This is what you need to know to understand & appreciate how watches are made. This is a basic 101 to introduce the ideas behind watch making.
There are broadly speaking three types
Quartz are technically the advanced, but much more simpler to make in bulk. A quartz crystal vibrates at a particular rate when current is passed. This vibration in turn drives the seconds hand & therefore the time in the watch.
Although this is technically more advanced, since the number of moving parts are very less. This type is much easier to make in bulk. Thus also driving the price down. Most of the cheaper watches are running quartz.
Since this is simply battery driven, accuracy of these watches is also very high.
In the beginning of watch making, there was no electricity or batteries. Hence people used a loaded spring as a store of energy. And this spring would continuously release power, which would be then directed towards moving gears. This is how mechanical watches work. These are complicated to make and involve a lot of moving parts.
Also, since this is relying on a loaded spring. Depending on the spring, the charge reserve is also variable. Charge reserves usually are anywhere around ~ 30 hours - 80 hours. And after that, they would need to be manually wound and "recharged".
Since they are mechanical in nature, the time drift is also a problem. These watches could be off by a second or often times by a couple of seconds every day. So, recalibrating the watch once in a while is also important.
Mechanical watches require to be wound manually every once in a while, automatics get rid of this problem by having a loaded weight at the back of the watch. Since the watch will be moved around when its worn, the loaded weight will move back and forth. Which in turn generates potential energy to charge the spring.
The automatic & mechanical watches have definite downsides, but the reason people buy them is in appreciation of the craftsmanship & engineering which goes in making them. My father has a HMT mechanical watch which was bought during his childhood, which still runs like a charm. The fact that these watches are built to last forever is very appealing to a lot of watch enthusiasts.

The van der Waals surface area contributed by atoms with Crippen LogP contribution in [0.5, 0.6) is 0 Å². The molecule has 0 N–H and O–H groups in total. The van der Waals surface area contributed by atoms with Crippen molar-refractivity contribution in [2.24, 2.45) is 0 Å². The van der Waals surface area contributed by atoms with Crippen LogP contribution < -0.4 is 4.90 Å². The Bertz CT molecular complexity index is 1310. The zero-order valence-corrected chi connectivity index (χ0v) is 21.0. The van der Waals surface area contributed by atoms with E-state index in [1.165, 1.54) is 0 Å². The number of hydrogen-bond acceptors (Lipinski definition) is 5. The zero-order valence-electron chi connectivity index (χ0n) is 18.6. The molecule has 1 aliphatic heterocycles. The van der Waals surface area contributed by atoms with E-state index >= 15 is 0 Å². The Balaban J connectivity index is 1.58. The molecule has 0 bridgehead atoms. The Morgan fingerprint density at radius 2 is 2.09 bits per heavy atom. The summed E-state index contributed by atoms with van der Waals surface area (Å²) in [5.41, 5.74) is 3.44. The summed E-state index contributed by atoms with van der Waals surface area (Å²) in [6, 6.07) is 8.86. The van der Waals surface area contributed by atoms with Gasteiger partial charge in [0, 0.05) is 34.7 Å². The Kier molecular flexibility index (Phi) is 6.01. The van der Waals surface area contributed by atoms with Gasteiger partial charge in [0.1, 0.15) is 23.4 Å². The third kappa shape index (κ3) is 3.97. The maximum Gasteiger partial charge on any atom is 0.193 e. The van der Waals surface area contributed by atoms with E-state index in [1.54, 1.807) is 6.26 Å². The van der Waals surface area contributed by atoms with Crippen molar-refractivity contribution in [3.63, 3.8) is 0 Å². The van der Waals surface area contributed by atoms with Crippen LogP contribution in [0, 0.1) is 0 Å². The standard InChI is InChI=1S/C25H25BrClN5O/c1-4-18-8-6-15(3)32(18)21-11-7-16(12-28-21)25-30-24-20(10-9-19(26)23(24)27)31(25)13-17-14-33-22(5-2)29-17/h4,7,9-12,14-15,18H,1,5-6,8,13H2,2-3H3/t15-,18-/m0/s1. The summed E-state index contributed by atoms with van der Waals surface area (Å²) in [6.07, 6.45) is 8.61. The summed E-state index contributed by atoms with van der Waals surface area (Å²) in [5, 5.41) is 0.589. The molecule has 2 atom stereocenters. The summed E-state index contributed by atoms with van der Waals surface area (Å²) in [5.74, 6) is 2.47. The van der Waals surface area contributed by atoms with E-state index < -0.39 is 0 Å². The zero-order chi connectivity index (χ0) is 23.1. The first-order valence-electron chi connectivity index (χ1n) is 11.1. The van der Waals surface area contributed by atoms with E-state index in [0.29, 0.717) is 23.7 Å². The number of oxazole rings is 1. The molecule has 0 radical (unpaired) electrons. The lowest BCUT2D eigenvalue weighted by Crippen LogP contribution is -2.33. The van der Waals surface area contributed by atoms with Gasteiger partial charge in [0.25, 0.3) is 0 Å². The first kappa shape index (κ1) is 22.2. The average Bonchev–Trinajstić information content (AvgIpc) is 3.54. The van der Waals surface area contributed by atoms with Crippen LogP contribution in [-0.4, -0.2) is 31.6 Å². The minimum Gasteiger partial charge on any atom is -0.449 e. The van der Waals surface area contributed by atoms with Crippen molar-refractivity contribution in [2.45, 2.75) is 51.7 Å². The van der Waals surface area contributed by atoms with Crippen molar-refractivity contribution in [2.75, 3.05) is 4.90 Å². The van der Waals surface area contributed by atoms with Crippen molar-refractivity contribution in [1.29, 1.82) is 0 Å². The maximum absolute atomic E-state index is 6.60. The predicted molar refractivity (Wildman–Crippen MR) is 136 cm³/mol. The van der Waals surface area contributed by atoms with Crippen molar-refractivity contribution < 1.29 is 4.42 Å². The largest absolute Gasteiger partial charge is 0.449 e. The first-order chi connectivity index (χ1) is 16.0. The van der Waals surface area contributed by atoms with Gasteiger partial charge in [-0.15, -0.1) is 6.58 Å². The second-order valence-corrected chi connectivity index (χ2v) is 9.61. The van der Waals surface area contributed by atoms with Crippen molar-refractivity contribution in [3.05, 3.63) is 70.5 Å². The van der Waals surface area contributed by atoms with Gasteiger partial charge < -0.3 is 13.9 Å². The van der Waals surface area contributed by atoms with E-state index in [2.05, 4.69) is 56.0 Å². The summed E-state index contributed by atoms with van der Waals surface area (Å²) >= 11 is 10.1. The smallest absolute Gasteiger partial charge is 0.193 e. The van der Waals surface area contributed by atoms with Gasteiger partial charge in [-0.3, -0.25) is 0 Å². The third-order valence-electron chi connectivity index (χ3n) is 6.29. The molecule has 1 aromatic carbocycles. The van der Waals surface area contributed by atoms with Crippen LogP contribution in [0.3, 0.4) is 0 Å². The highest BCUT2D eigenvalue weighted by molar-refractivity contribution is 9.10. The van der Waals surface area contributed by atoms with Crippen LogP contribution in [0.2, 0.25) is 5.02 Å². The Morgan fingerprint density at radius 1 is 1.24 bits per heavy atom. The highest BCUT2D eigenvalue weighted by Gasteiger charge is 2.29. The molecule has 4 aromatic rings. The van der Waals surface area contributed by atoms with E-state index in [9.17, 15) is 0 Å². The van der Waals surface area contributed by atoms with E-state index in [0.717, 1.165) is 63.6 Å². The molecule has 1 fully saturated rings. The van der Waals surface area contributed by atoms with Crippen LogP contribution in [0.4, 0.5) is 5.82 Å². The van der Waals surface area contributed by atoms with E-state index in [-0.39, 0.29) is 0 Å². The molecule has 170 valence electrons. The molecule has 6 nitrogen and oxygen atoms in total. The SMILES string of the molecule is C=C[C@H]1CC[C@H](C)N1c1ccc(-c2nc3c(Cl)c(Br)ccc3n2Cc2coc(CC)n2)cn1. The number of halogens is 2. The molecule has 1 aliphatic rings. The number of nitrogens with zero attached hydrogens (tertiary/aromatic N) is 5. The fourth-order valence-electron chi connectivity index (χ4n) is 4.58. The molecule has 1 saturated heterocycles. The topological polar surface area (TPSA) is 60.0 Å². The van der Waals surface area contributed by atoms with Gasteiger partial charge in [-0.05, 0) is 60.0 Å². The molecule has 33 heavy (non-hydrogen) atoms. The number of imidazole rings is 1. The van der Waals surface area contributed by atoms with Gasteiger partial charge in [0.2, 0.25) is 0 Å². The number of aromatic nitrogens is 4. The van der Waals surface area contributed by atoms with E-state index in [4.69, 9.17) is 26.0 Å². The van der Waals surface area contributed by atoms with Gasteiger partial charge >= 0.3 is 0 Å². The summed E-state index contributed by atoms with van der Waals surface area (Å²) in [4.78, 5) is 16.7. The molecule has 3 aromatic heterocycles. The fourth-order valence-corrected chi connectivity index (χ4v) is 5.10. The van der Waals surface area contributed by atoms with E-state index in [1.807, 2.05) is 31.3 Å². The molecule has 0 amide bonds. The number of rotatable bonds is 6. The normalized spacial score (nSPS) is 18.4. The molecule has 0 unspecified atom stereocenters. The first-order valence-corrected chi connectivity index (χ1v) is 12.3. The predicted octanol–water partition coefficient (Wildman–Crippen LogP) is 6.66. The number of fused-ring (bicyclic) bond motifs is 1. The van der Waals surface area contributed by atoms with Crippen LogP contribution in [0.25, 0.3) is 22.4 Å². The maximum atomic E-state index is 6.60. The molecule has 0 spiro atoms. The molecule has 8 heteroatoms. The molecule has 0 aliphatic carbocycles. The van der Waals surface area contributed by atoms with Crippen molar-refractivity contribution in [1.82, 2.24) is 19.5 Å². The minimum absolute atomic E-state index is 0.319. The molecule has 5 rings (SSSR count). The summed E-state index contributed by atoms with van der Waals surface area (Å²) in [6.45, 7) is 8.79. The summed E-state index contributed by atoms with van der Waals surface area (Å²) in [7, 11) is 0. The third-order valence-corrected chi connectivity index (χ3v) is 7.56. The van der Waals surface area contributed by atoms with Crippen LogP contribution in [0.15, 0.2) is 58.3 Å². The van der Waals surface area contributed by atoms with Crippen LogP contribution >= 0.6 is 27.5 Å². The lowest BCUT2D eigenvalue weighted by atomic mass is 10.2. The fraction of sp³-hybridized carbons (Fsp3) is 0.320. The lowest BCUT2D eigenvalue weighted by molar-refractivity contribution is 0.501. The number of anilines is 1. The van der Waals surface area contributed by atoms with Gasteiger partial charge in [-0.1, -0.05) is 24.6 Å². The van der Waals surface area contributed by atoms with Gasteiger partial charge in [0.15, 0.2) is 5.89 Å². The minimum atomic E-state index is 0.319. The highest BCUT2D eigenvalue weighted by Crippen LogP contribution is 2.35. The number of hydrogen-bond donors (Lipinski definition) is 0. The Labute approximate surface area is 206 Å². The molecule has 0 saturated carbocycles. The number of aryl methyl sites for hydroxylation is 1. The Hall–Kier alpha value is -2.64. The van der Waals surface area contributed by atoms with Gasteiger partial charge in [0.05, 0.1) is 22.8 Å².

Broadly classified into a three categories
- Resin: very basic, easily scratched. Very cheap to manufacture.
- Mineral glass: slightly better, scratch resistant to a good extent. Slightly more expensive.
- Sapphire crystal: Extremely scratch resistant & transparent. Try to go for this if your budget permits. Obviously more expensive to maintain. Apparently only diamonds can scratch a sapphire crystal.
Other important notes
- Case diameter & thickness: These tend to be deciding factors when buying a watch. Watch makers usually have a couple of options here. Try them before buying to understand what size fits your wrist size.
- Water resistance: Unless you plan on swimming with your watch, most of the times this is not a massive deal breaker and most watches come with decent water resistance by default. There is a class of watches called the divers watch's, these are meant to be worn by divers and have a very high water resistance (usually around 200m). If you plan on swimming then get a watch which is certified to be 100m/10 bar/10 ATM.
Respected brands in the industry
Not all brands of the conglomerate are listed, these are just some of my favorites
- Swatch group
- Grand Seiko
- Rolex & Tudor
A lot of the fashion brands like tommy hilfiger, Giorgio Armani etc.. actually source their machinery from Fossil usually. And just have a markup in price because of the branding. If that's something you enjoy, then it makes sense. Otherwise, it usually makes sense to go for the titans of the industry.
I currently own a fossil quartz. But intend to eventually get a mechanical watch. This is my wishlist as of now.
- Vostok Amphibia (~$120)
- Seiko SNK805 (~$100 )
- Timex weekender (~$50 | 6k INR)
- Lorus RXD425L8 or RG875CX9
- Orient bambino or Orient Open Heart